The Capesize recovery is welcome but not everyone is convinced. European holidays make the Atlantic picture in particular unclear although some weaker transatlantic negotiations were thought to be taking place but better rates were heard on the front haul. At midweek, Oldendorff fixed Tubarao/Qingdao at US$ 8/mt but it should be noted these improvements are taking place against the backdrop of rising bunker prices. Brent crude now stands at circa US$ 36 per barrel. In the Pacific West Australia/Qingdao is seeing decent enquiry with all the majors active and there still appears to be a shortage of early vessels that are able to comply with the Australian 14-day quarantine rule. BHP was heard to have paid US$ 4.70/mt with rumours Oldendorff paid US$ 4.80/mt and FMG rumoured fixed at US$ 4.85/mt.
Brokers commented on an increase in trans-Atlantic enquiry for Panamaxes at midweek, though this was possibly due to charterers clearing their books ahead of the Ascension Day holidays. Certainly the trans-Atlantic route remains over-tonnaged and owners seemingly willing to snap up any opportunity, rates generally remain weak. From ECSA activity has also increased and despite the holidays a positive tone was in the air with market levels showing improve¬ment for June laycan—a 2013-built, 82,000 dwt vessel was fixed delivery ECSA for mid June at US$ 11,750 daily plus US$ 175,000 BB. Argentinean grain exports have suffered severe disruption due to depleted water levels in the River Parana and normal levels may not return until October. The Pacific has witnessed continuing demand from NoPac and has just received a shot in the arm from increased coal movements ex-Indonesia. Some brokers think this may be a pre-Eid holiday spurt. Regardless, rates showed some improvement. A 2013-built, 80,000 dwt ship obtained US$ 7,000 delivery Hong Kong for a trip via Indonesia redelivery China, and more enquiry was seen from charterers to take vessels from Southeast Asia for ECSA round voyages.
Supramaxes in the Atlantic have seen low enquiry today due to the European holidays. ECSA was con¬sidered a little better but the US Gulf remains under pressure, a 2006-built, 54,000 dwt vessel was ru¬moured as fixed from Houston to South Korea at US$ 8,750 daily although the vessel’s fuel consumption is regarded as heavy. The Black Sea has gone quieter with front haul stems lacking. A scrubber fitted ultra fixed short period out of the PG earlier in the week at US$ 11,000 and it appears scrubbers are carrying a premium in the region US$ 1,500 daily. Trip rates out of India remain firm and there were rumours of a Supramax fixing from WC India to China around US$ 12,000 and from EC India a 57,000 dwt fixing delivery Bangladesh for a trip via EC India redelivery China at US$ 13,250 daily. De¬mand is such that it is sucking in vessels from Southeast Asia. A 63,000 dwt open in Vung Tau fixed a trip via EC India redelivery China at US$ 9,500 daily DOP and a 57,000 dwt fixed at US$ 9,000 delivery Singapore for a similar run. Essentially this is firming up the whole Pacific basin. Indonesian and Australi¬an rates have had to firm in response and a 61,000 dwt fixed at US$ 6,000 daily with delivery North China for a time charter trip via Indonesia redelivery CJK while a 56,000 dwt vessel has fixed delivery CJK for a similar trip in the mid-high US$ 6,000s daily range. From Australia, meanwhile, a 63,000dwt ship open CJK fixed a round voyage at US$ 7,000 daily.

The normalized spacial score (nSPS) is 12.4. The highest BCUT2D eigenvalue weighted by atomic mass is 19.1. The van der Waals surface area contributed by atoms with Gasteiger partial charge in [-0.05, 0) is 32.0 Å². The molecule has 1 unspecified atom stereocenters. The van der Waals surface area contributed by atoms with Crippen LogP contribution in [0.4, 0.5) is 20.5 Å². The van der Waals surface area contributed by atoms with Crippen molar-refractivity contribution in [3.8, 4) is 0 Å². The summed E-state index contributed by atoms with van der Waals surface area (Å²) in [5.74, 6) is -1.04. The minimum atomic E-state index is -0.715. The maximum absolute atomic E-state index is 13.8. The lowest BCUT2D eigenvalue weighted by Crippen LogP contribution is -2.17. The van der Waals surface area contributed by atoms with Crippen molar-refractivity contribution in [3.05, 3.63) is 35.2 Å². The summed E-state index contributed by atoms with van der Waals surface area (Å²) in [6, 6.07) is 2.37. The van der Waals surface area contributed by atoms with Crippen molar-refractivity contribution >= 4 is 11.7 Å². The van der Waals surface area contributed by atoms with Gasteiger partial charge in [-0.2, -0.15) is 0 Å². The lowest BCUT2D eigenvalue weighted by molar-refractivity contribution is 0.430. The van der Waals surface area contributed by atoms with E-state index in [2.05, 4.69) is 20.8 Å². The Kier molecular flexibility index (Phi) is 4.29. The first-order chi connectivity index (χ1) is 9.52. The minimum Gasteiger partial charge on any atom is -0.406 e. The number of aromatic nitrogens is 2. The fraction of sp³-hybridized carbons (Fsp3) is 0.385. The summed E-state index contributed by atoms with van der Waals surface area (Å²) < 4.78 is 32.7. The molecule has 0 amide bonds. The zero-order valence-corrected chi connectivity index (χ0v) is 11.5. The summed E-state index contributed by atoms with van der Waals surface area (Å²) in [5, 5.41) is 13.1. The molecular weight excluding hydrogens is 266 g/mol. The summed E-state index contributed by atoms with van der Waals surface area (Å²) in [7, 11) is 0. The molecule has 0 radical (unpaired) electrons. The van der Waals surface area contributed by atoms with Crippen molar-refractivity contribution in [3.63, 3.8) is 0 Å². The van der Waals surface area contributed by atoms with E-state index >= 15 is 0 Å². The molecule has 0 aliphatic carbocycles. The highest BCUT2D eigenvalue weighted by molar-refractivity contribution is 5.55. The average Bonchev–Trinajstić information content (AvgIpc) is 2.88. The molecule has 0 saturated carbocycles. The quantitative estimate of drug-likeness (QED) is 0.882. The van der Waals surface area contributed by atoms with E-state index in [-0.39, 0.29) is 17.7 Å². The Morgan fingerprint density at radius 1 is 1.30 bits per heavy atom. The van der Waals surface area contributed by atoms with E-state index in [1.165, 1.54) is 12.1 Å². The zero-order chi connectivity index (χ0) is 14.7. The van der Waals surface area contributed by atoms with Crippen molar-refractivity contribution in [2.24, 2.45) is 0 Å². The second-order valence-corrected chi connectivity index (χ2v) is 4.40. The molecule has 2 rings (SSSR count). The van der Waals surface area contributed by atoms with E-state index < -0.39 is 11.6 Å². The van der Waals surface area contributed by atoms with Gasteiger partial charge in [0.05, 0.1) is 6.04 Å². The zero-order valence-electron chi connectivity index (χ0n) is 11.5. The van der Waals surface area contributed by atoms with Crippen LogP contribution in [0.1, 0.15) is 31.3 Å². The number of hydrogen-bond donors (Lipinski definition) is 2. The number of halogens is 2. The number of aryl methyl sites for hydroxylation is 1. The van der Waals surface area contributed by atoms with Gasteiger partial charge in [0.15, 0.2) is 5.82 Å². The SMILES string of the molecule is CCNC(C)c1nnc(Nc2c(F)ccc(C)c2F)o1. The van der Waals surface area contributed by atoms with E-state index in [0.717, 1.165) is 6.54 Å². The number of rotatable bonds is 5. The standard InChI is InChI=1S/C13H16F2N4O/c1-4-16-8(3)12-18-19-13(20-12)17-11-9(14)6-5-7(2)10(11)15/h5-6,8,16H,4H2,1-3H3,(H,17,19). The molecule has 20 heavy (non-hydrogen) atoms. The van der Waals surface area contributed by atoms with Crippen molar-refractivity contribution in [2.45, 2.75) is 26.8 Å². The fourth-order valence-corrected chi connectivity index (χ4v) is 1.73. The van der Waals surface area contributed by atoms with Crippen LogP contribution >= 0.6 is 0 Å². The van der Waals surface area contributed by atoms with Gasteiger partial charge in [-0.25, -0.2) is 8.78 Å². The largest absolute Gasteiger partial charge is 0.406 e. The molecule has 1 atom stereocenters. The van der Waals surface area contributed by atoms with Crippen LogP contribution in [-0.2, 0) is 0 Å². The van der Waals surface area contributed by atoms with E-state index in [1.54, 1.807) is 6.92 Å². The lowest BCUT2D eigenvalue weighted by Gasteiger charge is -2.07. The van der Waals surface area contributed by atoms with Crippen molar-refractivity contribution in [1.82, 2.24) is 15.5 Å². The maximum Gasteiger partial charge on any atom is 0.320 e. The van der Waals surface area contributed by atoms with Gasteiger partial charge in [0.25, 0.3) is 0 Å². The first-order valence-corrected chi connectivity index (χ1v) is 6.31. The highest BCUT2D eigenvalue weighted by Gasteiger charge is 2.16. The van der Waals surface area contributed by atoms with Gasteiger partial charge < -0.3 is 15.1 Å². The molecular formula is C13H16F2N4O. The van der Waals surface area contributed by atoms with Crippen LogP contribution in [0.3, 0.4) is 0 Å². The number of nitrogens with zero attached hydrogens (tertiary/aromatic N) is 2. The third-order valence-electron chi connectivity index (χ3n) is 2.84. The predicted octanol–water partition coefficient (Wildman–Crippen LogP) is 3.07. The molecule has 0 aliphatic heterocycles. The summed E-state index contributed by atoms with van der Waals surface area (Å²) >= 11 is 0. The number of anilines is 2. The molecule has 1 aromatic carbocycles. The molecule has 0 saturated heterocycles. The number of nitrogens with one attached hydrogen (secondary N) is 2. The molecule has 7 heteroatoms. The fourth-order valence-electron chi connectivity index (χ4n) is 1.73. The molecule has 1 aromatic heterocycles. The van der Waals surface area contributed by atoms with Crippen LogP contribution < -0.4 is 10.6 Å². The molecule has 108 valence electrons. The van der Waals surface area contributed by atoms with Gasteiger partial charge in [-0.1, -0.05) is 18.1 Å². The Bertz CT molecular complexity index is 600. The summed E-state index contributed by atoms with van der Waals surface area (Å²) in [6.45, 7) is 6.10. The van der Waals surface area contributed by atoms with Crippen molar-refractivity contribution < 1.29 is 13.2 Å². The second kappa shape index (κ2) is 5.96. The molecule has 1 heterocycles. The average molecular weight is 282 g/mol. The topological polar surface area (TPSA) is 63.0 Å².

Handysizes have inevitably also been affected by the holidays in Continental Europe but from midweek there was more Atlantic activity. Brokers thought rates look poised—however, the Black Sea and US Gulf regions continue to see weak numbers. Rate improvements in the Pacific have a more robust feel and are also helped by ECI demand with a 35,000 dwt open in Kohsichang heard to have fixed at US$ 5,000 DOP for a trip via EC India for a trip to China, charterers were heard to be willing to pay today US$ 9,000 daily basis delivery Thailand on a 35,000 dwt for a trip to China. Out of the PG, a 34,000 dwt was taken at US$ 8,250 daily for a trip to Philippines.
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